Huawei’s plans for global domination have been foiled by the US government, but it seems they’re not done with their intervention just yet. US lawmakers, both from the Senate and the House, have now sent a letter to Google to reconsider its partnership with Huawei.

Pointing to Google’s recent move to break ties with the Pentagon and not offer its AI tools for a drone project, the lawmakers in the letter say that, “while we regret that Google did not want to continue a long and fruitful tradition of collaboration between the military and technology companies, we are even more disappointed that Google apparently is more willing to support the Chinese Communist Party than the U.S. military.”

This letter is the latest attack against the Chinese phone maker, who along with ZTE, has been facing government criticism and prospects of a ban in the United States. The letter sent to the tech giant is signed by a collection of lawmakers, including Republican senators Tom Cotton and Marco Rubio, along with many Congress members – Mike Conway, Liz Cheney, and Dutch Ruppersberger.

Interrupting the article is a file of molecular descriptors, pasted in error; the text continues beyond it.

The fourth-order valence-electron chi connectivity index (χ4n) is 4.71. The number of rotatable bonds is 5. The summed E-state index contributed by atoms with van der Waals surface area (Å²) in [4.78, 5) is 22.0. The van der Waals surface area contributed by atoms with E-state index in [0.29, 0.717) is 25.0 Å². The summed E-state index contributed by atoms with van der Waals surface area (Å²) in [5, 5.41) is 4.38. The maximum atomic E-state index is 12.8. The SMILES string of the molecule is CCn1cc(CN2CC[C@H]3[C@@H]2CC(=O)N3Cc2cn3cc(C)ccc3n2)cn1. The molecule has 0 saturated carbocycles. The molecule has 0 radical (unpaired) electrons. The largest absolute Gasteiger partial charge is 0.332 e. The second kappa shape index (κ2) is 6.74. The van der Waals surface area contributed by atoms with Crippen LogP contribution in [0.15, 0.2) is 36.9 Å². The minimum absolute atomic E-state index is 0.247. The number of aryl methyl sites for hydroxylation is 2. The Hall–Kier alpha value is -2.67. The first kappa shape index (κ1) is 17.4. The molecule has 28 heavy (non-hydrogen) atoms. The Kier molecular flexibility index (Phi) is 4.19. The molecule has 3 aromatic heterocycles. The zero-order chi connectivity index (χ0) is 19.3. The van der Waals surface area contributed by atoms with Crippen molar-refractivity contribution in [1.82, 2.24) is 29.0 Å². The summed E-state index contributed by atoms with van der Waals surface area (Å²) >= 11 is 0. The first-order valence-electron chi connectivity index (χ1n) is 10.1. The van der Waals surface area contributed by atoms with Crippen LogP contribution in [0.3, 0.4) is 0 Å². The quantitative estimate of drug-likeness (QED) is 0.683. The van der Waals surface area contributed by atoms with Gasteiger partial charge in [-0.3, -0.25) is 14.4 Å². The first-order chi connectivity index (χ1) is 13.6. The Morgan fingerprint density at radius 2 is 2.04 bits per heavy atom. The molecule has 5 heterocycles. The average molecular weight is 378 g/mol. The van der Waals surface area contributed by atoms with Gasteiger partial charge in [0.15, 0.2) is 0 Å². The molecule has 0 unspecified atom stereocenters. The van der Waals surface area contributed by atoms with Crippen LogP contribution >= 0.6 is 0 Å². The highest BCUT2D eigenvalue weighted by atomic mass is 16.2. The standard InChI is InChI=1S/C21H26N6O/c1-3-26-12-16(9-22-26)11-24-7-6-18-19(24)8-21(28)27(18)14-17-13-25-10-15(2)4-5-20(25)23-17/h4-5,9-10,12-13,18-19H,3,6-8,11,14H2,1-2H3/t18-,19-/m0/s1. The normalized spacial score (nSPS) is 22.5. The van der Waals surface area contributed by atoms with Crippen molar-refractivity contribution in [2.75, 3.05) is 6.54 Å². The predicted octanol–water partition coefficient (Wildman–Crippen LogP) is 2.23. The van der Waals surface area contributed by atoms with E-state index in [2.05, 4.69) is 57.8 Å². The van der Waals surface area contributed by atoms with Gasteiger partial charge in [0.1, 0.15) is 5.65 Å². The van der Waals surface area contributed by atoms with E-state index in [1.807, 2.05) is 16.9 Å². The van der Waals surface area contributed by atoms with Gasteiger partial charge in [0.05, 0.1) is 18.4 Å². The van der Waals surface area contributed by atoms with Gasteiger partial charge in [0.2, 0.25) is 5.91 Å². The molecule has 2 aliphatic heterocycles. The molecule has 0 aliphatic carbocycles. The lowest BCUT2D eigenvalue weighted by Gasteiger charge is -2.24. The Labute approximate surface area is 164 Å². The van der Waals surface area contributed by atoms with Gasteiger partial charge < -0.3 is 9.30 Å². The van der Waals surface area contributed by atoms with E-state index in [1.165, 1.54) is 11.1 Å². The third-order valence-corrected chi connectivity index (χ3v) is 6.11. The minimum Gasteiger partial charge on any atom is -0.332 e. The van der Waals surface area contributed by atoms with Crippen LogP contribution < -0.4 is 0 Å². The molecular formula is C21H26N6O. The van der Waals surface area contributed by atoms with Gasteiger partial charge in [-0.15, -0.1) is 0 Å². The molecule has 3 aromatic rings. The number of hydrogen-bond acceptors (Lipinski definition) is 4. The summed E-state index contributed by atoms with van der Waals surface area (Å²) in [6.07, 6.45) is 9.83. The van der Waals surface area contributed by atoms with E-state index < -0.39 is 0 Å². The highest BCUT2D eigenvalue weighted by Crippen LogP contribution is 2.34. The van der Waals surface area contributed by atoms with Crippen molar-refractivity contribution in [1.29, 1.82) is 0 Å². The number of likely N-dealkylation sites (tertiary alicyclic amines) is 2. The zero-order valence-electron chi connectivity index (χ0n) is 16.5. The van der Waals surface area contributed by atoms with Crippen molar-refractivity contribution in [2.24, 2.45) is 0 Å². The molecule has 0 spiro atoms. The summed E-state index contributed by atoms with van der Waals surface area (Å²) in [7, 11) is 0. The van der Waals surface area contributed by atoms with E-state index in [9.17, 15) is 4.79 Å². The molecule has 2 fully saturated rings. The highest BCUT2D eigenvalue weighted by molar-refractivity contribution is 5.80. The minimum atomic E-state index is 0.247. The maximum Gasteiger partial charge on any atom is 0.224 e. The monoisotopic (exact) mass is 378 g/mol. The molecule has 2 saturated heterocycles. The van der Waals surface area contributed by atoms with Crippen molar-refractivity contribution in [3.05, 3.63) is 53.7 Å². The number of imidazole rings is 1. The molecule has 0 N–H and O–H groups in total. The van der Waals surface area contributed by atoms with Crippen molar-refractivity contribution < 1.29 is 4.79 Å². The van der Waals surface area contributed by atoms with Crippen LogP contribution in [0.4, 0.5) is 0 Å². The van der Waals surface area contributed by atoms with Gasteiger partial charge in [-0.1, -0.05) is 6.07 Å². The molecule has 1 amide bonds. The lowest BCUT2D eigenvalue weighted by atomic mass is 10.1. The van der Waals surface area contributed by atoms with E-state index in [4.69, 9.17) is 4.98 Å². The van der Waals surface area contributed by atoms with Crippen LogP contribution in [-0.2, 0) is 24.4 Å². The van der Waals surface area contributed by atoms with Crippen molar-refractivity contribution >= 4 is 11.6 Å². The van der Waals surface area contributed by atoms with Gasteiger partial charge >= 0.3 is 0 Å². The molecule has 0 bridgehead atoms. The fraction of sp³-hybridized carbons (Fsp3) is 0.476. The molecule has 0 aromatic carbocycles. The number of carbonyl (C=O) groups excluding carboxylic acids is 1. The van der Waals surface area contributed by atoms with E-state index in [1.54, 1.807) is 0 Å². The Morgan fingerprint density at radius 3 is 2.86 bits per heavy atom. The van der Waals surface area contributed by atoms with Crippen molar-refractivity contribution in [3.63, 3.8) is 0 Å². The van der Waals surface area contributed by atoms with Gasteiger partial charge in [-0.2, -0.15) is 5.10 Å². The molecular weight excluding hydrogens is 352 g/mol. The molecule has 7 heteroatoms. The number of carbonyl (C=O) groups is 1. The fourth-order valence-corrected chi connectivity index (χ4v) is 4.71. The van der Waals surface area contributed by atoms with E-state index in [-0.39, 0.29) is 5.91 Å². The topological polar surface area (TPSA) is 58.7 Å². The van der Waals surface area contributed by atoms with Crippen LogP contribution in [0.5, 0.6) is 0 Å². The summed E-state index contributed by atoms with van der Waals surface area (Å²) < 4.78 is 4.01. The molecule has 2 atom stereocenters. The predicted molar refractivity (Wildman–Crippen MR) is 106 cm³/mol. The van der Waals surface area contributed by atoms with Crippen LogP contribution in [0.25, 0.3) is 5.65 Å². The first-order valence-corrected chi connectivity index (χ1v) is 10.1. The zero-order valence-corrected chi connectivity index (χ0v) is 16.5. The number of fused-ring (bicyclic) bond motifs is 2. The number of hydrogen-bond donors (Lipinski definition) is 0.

The letter further continues to add that the partnership between Google and Huawei could pose to be a huge threat to US national security and American consumers. The lawmakers have urged Google to break all ties with the Chinese phone maker. One of the things that US is worried about is Huawei assuming a leadership position in the market with its 5G technology.

In response to the letter, Google spokesperson Andrea Faville in a statement to Reuters said that,

Like many U.S. companies, we have agreements with dozens of OEMs (manufacturers) around the world, including Huawei. We do not provide special access to Google user data as part of these agreements, and our agreements include privacy and security protections for user data.

This means Google will not break ties with Huawei anytime soon, however fears remain about further government sanctions which may affect Huawei’s Android smartphones – for which the company has reportedly started working on its own OS.